LOCAL governments around WA are holding emergency meetings to figure out how to best respond to the COVID-19 pandemic and help their local communities.
This is on the back of the WA Local Government Association recommendation for councils to not increase rates this year.
Moora Shire president Ken Seymour said the council had scheduled its local emergency management committee meetings, which were usually held four times a year, to once a week to help respond to the crisis.
"We need to be on the front foot with this," Mr Seymour said.
"Some of the measures we've already decided on are having a vehicle that will be exclusively used for the home delivery of food to assist those who are self-isolating.
"We are compiling lists of people who want to, or are self-isolating so we can keep their supplies up if need be."
Mr Seymour said the council supported WALGA's recommendation to not increase council rates and they were looking at providing the option for the rates to be partly paid.
He said although it was important to be proactive in times of crisis, the State and Federal governments needed to take a more measured approach in the rolling out of their stimulus packages, for fear of running out of resources too quickly.
"No one knows how long this situation is going to last - it could be 12 months, it could be 18 months, so we're quite concerned that these stimulus packages are coming out too early with not enough thought being put into them," Mr Seymour said.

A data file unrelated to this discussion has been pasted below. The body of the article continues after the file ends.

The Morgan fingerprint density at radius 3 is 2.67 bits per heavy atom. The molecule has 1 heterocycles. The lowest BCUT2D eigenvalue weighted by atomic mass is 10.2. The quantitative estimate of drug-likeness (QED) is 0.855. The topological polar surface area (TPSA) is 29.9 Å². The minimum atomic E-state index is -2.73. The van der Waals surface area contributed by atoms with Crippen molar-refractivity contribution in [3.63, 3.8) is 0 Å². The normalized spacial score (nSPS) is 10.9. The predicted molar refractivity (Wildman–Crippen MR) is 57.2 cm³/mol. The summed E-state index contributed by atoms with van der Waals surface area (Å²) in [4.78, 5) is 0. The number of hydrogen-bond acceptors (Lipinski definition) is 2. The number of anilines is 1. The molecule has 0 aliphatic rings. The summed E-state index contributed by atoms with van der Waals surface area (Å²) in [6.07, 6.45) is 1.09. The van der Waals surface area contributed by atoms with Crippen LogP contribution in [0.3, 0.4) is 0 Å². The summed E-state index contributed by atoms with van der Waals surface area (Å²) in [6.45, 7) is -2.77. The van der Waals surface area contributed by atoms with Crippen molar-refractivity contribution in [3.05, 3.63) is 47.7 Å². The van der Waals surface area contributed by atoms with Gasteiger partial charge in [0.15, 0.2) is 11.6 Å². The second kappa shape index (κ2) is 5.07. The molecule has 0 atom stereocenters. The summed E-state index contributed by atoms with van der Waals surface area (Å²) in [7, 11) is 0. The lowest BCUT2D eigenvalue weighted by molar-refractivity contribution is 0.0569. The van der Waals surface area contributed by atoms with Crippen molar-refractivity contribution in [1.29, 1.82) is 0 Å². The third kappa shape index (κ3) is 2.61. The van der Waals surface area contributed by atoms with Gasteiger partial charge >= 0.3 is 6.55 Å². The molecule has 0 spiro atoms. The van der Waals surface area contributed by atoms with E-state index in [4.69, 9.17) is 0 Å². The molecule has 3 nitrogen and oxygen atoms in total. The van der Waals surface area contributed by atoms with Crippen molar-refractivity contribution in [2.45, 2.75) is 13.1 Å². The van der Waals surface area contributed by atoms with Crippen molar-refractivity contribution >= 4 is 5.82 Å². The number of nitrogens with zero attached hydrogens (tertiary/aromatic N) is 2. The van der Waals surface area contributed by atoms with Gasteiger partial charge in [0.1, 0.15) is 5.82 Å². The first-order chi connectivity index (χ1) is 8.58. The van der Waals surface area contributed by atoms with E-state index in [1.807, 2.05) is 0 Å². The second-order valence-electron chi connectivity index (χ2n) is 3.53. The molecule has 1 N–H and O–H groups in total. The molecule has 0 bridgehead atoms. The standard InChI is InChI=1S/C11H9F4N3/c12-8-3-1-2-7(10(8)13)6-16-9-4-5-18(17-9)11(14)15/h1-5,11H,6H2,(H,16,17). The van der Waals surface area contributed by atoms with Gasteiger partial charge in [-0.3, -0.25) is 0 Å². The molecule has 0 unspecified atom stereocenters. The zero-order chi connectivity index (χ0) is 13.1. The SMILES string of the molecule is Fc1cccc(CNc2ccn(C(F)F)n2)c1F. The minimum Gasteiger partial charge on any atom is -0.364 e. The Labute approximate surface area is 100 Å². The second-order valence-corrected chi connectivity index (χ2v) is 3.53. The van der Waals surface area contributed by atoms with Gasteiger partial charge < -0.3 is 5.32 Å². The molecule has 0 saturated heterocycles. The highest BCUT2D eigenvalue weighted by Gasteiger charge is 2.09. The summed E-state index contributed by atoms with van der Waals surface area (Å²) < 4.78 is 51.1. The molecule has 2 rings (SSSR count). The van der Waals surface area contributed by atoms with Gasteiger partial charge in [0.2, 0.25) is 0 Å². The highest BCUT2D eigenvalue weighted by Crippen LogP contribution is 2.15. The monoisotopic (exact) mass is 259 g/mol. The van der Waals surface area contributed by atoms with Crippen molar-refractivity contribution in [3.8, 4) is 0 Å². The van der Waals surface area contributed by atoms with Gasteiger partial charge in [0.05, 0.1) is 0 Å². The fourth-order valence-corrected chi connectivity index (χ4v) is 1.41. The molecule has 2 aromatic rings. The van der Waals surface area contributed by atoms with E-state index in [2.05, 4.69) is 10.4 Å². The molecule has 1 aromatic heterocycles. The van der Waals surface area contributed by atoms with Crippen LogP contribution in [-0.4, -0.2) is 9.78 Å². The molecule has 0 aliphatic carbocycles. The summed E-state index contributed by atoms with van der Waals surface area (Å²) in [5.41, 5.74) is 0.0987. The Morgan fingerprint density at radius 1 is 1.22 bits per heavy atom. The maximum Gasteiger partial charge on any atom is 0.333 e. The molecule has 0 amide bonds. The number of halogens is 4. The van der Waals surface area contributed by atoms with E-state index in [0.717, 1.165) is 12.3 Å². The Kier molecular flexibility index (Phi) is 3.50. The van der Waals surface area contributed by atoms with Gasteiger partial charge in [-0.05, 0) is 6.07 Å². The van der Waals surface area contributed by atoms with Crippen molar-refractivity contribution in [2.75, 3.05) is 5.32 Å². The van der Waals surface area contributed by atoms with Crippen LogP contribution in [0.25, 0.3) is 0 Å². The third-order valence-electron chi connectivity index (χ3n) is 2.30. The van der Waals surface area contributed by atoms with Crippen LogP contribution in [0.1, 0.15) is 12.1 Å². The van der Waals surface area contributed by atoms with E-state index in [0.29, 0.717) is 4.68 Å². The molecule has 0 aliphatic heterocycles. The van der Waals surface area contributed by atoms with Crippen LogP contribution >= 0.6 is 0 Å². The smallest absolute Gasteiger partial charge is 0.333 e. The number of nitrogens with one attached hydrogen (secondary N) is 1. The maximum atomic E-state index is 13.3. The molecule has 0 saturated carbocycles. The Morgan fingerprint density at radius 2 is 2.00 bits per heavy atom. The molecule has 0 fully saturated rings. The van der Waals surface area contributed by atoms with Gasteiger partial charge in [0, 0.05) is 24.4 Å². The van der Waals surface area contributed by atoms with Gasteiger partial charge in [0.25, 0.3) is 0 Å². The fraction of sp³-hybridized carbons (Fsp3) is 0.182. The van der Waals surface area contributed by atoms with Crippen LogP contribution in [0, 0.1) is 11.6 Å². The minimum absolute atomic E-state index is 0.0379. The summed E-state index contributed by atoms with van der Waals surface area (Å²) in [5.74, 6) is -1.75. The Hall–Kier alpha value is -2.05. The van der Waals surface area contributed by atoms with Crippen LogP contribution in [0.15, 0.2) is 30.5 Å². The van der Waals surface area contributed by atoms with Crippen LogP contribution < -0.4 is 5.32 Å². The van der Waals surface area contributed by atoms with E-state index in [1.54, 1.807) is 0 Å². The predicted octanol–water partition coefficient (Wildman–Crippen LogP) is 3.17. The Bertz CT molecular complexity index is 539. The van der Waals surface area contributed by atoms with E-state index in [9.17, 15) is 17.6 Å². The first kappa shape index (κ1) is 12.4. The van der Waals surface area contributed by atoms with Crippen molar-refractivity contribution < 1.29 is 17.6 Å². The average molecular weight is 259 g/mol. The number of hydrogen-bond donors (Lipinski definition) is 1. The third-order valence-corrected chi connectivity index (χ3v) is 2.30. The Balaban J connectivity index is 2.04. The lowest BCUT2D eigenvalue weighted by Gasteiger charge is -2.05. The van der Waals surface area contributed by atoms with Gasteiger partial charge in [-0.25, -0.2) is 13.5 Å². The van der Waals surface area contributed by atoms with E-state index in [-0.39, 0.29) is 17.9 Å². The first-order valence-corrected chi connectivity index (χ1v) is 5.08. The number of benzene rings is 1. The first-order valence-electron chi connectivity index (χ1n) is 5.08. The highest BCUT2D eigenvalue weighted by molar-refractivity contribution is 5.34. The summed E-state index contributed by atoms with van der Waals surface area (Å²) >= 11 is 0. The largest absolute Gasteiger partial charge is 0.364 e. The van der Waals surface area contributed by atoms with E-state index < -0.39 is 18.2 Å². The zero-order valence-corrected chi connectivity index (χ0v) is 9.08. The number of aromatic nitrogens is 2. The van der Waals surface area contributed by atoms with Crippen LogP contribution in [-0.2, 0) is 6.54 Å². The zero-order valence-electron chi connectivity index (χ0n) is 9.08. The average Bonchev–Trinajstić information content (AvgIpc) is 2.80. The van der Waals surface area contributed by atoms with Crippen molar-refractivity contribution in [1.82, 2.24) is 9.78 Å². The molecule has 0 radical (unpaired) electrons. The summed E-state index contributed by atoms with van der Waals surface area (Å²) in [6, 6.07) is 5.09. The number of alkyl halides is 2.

"If local governments exhaust their cash supplies too soon we will be in the same boat as the Federal and State governments, so our shire will be taking a more measured approach."
Narrogin Shire president Leigh Ballard said its council was budgeting around not increasing rates and wouldn't be introducing any new fees or charges.
The Narrogin Shire was also working with its executives to realign its priorities to best respond to the impact of the coronavirus.
"We are seeing what projects can we bring forward that will help stimulate our local economy and are looking at every avenue we can to try and lessen the effects on our community, but it will be an ongoing process," Mr Ballard said.
The Shire plans to double its community grant program to $50,000 to help out its local community and sporting groups.
WALGA president mayor Tracey Roberts said the sector was focussed on supporting households, small business and community sporting and cultural groups.
"Local governments across the State are doing all they can to support their local communities and I know if it were financially possible all Local Governments would keep rates down and offer reductions," Ms Roberts said.
"However I also know many councils support their communities in other ways including provision of housing and support for medical and emergency services."
A suite of measures endorsed by WALGA include the review of local council fees and charges, bringing forward capital works and infrastructure spending and prioritising local government spending with businesses and contractors located within the regions.
Mr Seymour said although the pandemic situation was unprecedented, the economic impacts of COVID-19 were not entirely unfamiliar to the broadacre farming community, who often endure droughts and bad years.
"In those tough years, farmers tighten their belts and wait it out, so hopefully through this crisis Australia will wake up and realise food is king and see some value in that old saying 'an army marches on its stomach'," he said.